Share Email Print

Proceedings Paper

Analysis of trust in autonomy for convoy operations
Author(s): Gregory M. Gremillion; Jason S. Metcalfe; Amar R. Marathe; Victor J. Paul; James Christensen; Kim Drnec; Benjamin Haynes; Corey Atwater
Format Member Price Non-Member Price
PDF $17.00 $21.00

Paper Abstract

With growing use of automation in civilian and military contexts that engage cooperatively with humans, the operator’s level of trust in the automated system is a major factor in determining the efficacy of the human-autonomy teams. Suboptimal levels of human trust in autonomy (TiA) can be detrimental to joint team performance. This mis-calibrated trust can manifest in several ways, such as distrust and complete disuse of the autonomy or complacency, which results in an unsupervised autonomous system. This work investigates human behaviors that may reflect TiA in the context of an automated driving task, with the goal of improving team performance. Subjects performed a simulated leaderfollower driving task with an automated driving assistant. The subjects had could choose to engage an automated lane keeping and active cruise control system of varying performance levels. Analysis of the experimental data was performed to identify contextual features of the simulation environment that correlated to instances of automation engagement and disengagement. Furthermore, behaviors that potentially indicate inappropriate TiA levels were identified in the subject trials using estimates of momentary risk and agent performance, as functions of these contextual features. Inter-subject and intra-subject trends in automation usage and performance were also identified. This analysis indicated that for poorer performing automation, TiA decreases with time, while higher performing automation induces less drift toward diminishing usage, and in some cases increases in TiA. Subject use of automation was also found to be largely influenced by course features.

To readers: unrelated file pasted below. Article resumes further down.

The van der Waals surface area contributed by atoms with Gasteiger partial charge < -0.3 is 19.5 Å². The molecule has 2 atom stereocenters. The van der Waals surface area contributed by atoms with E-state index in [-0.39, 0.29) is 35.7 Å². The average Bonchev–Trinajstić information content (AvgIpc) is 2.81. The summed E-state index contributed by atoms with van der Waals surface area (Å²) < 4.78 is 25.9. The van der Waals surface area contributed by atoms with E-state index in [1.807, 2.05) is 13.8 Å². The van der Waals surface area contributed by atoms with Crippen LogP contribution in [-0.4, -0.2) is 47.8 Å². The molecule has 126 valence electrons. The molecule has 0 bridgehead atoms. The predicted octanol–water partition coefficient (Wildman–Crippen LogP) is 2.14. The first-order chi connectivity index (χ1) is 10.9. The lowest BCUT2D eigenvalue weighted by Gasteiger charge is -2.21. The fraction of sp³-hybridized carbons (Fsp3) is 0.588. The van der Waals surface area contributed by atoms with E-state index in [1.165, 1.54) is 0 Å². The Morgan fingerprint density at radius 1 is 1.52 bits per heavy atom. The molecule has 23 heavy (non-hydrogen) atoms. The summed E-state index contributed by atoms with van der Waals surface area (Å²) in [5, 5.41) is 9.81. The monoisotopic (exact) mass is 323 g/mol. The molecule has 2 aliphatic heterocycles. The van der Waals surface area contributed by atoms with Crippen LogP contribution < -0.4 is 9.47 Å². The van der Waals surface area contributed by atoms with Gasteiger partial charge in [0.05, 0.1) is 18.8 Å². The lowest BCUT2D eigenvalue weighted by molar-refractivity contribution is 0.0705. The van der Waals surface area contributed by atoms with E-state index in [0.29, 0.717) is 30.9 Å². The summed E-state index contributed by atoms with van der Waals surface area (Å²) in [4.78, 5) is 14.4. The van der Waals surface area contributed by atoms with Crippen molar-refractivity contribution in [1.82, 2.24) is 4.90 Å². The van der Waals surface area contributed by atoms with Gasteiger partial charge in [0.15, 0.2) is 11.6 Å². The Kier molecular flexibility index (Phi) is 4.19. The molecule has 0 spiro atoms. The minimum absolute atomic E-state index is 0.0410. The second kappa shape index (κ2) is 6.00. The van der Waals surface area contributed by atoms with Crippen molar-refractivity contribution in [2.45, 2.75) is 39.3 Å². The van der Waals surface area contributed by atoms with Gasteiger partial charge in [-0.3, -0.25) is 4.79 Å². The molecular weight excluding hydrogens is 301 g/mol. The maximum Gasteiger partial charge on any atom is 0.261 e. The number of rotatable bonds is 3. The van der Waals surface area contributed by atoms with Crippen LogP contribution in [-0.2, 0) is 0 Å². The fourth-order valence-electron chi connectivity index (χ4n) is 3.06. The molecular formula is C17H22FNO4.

Paper Details

Date Published: 25 May 2016
PDF: 10 pages
Proc. SPIE 9836, Micro- and Nanotechnology Sensors, Systems, and Applications VIII, 98361Z (25 May 2016); doi: 10.1117/12.2224009
Show Author Affiliations
Gregory M. Gremillion, U.S. Army Research Lab. (United States)
Jason S. Metcalfe, U.S. Army Research Lab. (United States)
Amar R. Marathe, U.S. Army Research Lab. (United States)
Victor J. Paul, U.S. Army Tank Automotive Research, Development and Engineering Ctr. (United States)
James Christensen, Air Force Research Lab. (United States)
Kim Drnec, U.S. Army Research Lab. (United States)
Benjamin Haynes, U.S. Army Tank Automotive Research, Development and Engineering Ctr. (United States)
Corey Atwater, DCS Corp. (United States)

Published in SPIE Proceedings Vol. 9836:
Micro- and Nanotechnology Sensors, Systems, and Applications VIII
Thomas George; Achyut K. Dutta; M. Saif Islam, Editor(s)

© SPIE. Terms of Use
Back to Top
Sign in to read the full article
Create a free SPIE account to get access to
premium articles and original research
Forgot your username?